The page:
In the next few weeks we will be continuing to build the raised beds, build a new fence for the veg garden, plant the Australian and Mexican garden, get the wooden house ready for airbnb, wood cutting and generally keeping the place weeded, cleared and tidy. 

All for now, i'll post again when there are some major updates.

Laura Canada; Kim Germany; Celine France; Tom UK; Matt, supervisor Poland; Elaine USA; Tanya South Africa; Andrea Germany; Kevin USA

Kevin, from the US, but with Chinese parents, and Laura from Canada arrived on the first day, and stayed to the end, ten weeks later. In between they were joined by 15 females and 6 males, from four continents and ranging in age from seventeen to sixty. These were the Workaway volunteers who exchanged 5 hours of hard work a day for free food and lodging. When we stuck the advert in, in the summer, we had no idea what to expect, but what we got was easy-going, hard-working, cheerful and friendly travellers, none of whom left early and several of whom stayed longer than they expected to. At one time we had eleven in a house which can comfortably sleep seven, but the word was, 'the more the merrier'. And what they achieved was remarkable. An overgrown jungle was cleared and made ready for planting. Acres of bamboo were removed. Under the leadership of Matt, who came from England to take charge, the garden is now ready for the second phase, which will be planting and construction, under a new leader, Chris.

Laura Canada; Kim Germany; Celine France; Tom UK; Elaine USA; Tanya South Africa; Andrea Germany; Kevin USAIzzie USA; Sasha USA; Whitney USA; Aswin Holland; Matt Supervisor, Poland; Julie USA; Nora USA; Joana UK; Chris UK; Kevin USA; Laura Canada.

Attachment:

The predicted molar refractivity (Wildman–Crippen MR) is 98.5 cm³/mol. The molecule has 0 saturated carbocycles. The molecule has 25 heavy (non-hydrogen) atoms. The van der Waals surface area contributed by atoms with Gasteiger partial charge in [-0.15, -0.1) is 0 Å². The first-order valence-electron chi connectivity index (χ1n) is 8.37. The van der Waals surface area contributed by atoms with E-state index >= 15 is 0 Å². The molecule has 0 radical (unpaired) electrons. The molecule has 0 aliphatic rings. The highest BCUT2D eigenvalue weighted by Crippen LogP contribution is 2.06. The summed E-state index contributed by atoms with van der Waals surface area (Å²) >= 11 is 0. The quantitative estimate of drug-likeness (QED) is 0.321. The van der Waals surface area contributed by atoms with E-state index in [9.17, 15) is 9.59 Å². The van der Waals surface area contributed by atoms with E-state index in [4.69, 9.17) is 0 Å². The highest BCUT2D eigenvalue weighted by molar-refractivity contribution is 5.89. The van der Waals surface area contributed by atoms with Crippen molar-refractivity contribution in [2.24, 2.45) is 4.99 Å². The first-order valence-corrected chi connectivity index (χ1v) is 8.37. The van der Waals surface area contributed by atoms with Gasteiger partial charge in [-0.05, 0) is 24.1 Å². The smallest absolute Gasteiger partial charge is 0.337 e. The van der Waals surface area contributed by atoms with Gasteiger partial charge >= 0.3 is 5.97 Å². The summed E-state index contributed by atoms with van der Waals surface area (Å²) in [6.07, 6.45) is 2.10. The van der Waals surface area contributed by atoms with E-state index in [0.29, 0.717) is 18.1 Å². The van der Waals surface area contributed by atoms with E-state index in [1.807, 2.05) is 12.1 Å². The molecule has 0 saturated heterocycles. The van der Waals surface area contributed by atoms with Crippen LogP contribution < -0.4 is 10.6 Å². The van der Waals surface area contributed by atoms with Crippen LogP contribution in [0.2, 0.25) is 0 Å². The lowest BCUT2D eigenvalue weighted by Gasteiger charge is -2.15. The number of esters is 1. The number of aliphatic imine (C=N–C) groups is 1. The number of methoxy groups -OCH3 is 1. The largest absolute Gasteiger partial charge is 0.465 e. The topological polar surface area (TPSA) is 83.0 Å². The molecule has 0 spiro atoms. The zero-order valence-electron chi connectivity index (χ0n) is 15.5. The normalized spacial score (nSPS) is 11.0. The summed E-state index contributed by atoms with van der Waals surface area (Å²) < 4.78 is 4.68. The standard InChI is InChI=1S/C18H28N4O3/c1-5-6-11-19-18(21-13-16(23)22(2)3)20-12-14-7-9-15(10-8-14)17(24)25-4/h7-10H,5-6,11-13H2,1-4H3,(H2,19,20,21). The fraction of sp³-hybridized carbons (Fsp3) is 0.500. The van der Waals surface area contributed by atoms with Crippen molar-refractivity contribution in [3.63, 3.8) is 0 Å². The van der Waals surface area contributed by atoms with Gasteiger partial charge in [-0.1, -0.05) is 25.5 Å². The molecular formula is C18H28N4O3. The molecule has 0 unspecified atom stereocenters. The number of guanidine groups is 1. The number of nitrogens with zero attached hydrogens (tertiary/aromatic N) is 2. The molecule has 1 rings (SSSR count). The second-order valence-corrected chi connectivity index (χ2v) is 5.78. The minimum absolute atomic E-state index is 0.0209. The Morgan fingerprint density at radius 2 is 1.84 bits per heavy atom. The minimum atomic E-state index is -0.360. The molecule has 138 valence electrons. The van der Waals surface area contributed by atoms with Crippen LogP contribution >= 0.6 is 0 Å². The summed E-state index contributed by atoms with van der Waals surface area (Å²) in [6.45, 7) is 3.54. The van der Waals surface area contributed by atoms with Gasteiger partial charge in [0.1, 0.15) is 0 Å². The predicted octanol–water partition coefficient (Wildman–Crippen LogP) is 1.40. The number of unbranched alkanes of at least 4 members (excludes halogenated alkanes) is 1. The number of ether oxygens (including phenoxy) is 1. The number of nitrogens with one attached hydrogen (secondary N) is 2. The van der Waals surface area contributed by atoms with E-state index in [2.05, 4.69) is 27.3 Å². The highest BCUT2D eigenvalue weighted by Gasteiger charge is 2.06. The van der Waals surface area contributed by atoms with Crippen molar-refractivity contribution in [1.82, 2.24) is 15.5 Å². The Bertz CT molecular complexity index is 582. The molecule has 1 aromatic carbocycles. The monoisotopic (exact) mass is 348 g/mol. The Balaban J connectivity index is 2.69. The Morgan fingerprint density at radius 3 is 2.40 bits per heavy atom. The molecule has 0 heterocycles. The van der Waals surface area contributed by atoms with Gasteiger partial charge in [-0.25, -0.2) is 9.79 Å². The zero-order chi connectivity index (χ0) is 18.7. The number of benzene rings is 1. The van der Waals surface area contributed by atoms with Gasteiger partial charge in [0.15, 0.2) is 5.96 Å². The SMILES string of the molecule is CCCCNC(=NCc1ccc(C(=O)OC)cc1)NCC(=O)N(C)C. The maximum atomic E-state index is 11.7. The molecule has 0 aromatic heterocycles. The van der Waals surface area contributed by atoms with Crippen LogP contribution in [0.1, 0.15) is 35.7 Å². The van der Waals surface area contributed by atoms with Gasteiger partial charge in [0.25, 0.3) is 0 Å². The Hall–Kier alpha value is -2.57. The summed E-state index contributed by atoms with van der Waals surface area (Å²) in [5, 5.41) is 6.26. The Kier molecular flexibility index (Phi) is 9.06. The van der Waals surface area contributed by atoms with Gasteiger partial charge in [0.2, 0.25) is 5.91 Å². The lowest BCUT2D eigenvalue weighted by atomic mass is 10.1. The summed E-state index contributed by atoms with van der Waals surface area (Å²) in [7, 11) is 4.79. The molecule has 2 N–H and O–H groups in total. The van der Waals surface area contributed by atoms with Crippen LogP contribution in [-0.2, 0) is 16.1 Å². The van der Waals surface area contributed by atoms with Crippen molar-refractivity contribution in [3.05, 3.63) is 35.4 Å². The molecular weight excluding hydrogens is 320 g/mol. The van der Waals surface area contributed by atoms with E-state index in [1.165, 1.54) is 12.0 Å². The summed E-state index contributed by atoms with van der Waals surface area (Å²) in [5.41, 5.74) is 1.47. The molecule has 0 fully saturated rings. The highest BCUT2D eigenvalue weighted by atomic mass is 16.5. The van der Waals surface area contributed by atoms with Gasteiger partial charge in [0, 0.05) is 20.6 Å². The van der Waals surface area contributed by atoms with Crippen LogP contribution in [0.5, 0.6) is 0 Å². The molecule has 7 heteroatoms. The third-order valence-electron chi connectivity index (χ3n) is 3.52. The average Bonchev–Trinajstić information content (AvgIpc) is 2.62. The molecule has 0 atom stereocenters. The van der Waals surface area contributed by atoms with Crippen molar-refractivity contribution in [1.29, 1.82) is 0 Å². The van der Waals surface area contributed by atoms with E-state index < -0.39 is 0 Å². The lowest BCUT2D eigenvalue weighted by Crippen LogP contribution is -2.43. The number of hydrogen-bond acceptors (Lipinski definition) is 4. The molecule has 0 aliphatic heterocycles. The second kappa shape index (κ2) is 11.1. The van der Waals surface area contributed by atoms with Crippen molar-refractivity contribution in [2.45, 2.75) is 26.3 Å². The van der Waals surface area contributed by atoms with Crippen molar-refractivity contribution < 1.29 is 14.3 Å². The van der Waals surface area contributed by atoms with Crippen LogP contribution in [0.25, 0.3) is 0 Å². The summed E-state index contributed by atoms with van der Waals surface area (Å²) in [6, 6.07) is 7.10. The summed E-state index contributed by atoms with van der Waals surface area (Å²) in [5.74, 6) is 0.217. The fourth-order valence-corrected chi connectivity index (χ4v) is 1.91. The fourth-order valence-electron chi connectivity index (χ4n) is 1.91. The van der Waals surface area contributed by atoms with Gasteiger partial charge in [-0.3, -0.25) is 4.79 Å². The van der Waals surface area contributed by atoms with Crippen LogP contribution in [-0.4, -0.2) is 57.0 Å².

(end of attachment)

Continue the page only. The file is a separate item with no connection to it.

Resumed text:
The truly heroic transformation achieved by our volunteers can be seen in these 'before' and 'after' photos. It's a little ironic that the 'after' photos will be the 'before' photos for the next stage.

A before and after photo of the pathway

A before and after of the house

A before and after of the garden

The Japanese have a national holiday, Labor Thanksgiving Day, where many stores have sales, sometimes as much as half off; however, they don’t have Thanksgiving Day dinner.  Most countries don’t, it being a strictly American and Canadian affair, and in fact, Labor Thanksgiving Day wasn’t named such until when Americans occupied Japan after World War II.  For foreigners in Japan, you’ll hear that the Japanese don’t even like turkey, or the more honest truth: that most Japanese have never tried turkey and never plan to.  But even without a turkey and coming from so many different cultures and backgrounds, we all managed to come together last Thursday for a special dinner.

Slow Life blog from the Lake District

Slow Life UK

Vist our Slow Life blog from the Lake District.

Yewbarrow House Gardens

Yewbarrow House Gardens

Vist our Yewbarrow House Gardens website.